FIG. 6B also illustrates one embodiment of apparatus for practicing a method according to the invention for light-curing the volume of bonding agent 88. A light source 172, such as an ultraviolet light source, provides light for curing the volume of bonding agent 88, which in this instance includes a light curable bonding agent. The focusing element 175, such as a lens or arrangement of lenses, can vary the portion of the bonding agent upon which the light is focused. According to the invention, the light source is focused at different times on different portions of the volume of the bonding agent, such as the portions indicated by the letters “A”, “B”and “C”. Preferably the focal plane of the light source is progressively moved upward and away from the buffer layer of the fiber, such that the “A” portion is cured first, the “B” portion cured next, and the “C” portion thereafter. The volume of bonding agent is thus progressively cured, with those portions nearer the bonding surface being cured prior to those portion farther away from the bonding surface. The three portions, “A” “B and “C”, shown in FIG. 6B are merely exemplary and are shown for the purpose of illustrating that different portions of the volume of the bonding agent 88 are to be cured at different times.

A heater 173 can also be provided for heating the volume of bonding agent 88, as indicated by the wavy lines 174, prior to and/or during the curing of the bonding agent 88. The heating of the volume of bonding agent 88 can serve to raise the glass transition temperature of the volume of bonding agent 88.

FIG. 7 is an elevational view of the optical fiber feedthrough assembly of FIG. 6B integrated with an optical package 150. The optical package 150 typically includes a package body 154 and a package cover 152, as well as package walls, such as package walls 155 and 156. The rear portion 114 of the feedthrough body 100 is received by the package wall 156. The package wall 156 includes inner walls 157 that define a passage through the wall 156. The length of optical fiber 14 passes through this passage which also receives the portion 114 of the rear section 108 of the feedthrough body 100. Note that FIG. 7 is not drawn to scale, the feedthrough body 100 and length of optical fiber 14 are enlarged to show relevant detail.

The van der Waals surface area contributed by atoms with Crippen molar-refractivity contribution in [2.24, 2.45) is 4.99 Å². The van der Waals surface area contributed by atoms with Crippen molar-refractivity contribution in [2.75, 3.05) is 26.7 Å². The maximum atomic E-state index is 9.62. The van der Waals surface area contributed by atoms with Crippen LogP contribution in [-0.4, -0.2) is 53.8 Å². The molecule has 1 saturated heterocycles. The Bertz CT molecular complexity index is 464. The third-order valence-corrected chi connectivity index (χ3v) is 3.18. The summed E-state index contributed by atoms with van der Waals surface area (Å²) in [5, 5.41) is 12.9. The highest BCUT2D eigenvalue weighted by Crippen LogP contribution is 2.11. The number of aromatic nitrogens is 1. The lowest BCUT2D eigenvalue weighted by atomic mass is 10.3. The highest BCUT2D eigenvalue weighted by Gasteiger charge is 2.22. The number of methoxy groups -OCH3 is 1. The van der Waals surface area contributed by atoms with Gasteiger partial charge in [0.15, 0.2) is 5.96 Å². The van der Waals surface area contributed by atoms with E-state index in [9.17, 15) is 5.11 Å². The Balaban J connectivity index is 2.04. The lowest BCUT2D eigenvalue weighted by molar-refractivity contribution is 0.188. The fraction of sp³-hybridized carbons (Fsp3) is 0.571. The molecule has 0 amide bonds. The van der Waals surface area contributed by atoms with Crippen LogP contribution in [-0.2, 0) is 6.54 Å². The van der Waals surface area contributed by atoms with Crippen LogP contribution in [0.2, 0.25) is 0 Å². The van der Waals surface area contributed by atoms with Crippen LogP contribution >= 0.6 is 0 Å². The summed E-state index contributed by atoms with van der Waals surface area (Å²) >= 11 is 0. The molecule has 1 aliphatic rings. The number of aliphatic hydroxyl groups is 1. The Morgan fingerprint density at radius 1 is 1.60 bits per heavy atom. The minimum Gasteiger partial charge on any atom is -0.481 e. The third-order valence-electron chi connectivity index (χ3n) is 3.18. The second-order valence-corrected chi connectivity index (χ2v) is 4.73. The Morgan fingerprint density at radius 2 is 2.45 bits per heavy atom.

Typically, the outer surface 116 (see FIGS. 6A and 6B) of the rear portion 114 is soldered, brazed, welded or adhesive bonded to the package wall surfaces 157 defining a passage through the package wall 156. The length of optical fiber 14 typically forms a slack bow 160 for stress relief and then is secured via an optical interconnect 50 to an optical component 161, which, in FIG. 7, is shown as mounted by a mounting block 162. A boot 170 is disposed about at least the front and center portions 102 and 106, respectively, of the feedthrough body 100 and also contacts the fiber protective tube 130. The space 171 indicated in FIG. 7 can be filled with a compliant material, such as RTV adhesive. Although the compliant material may adhere to the outer surface 94 of the volume of bonding agent 88 asymmetrically securing the length of optical fiber 14 to the package 150, the outer surface 94 adheres to the compliant material and not to a rigid surface. Typically, the compliant material can be added after the volume of bonding agent 88 is cured. Typically, the volume of bonding agent 88 is an epoxy, such as a thermally cured epoxy.